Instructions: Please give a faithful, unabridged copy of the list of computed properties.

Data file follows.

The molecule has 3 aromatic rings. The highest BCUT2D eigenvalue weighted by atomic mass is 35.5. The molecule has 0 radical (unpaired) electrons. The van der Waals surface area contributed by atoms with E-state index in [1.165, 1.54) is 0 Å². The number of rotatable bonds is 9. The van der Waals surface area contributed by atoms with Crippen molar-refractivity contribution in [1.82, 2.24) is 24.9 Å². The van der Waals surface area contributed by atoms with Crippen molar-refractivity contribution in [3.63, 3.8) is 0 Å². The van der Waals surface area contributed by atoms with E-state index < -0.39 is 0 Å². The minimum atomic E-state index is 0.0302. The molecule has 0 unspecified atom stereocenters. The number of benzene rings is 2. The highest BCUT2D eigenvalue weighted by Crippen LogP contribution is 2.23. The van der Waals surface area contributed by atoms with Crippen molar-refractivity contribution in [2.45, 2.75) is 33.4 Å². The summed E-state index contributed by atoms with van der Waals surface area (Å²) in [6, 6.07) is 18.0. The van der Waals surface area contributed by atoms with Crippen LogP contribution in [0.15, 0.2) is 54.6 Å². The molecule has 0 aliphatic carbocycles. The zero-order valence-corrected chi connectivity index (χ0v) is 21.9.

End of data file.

The molecule has 3 aromatic rings. The highest BCUT2D eigenvalue weighted by atomic mass is 35.5. The molecule has 0 radical (unpaired) electrons. The van der Waals surface area contributed by atoms with E-state index in [1.165, 1.54) is 0 Å². The number of rotatable bonds is 9. The van der Waals surface area contributed by atoms with Crippen molar-refractivity contribution in [1.82, 2.24) is 24.9 Å². The van der Waals surface area contributed by atoms with Crippen molar-refractivity contribution in [3.63, 3.8) is 0 Å². The van der Waals surface area contributed by atoms with E-state index < -0.39 is 0 Å². The minimum atomic E-state index is 0.0302. The molecule has 0 unspecified atom stereocenters. The number of benzene rings is 2. The highest BCUT2D eigenvalue weighted by Crippen LogP contribution is 2.23. The van der Waals surface area contributed by atoms with Crippen molar-refractivity contribution in [2.45, 2.75) is 33.4 Å². The summed E-state index contributed by atoms with van der Waals surface area (Å²) in [6, 6.07) is 18.0. The van der Waals surface area contributed by atoms with Crippen LogP contribution in [0.15, 0.2) is 54.6 Å². The molecule has 0 aliphatic carbocycles. The zero-order valence-corrected chi connectivity index (χ0v) is 21.9.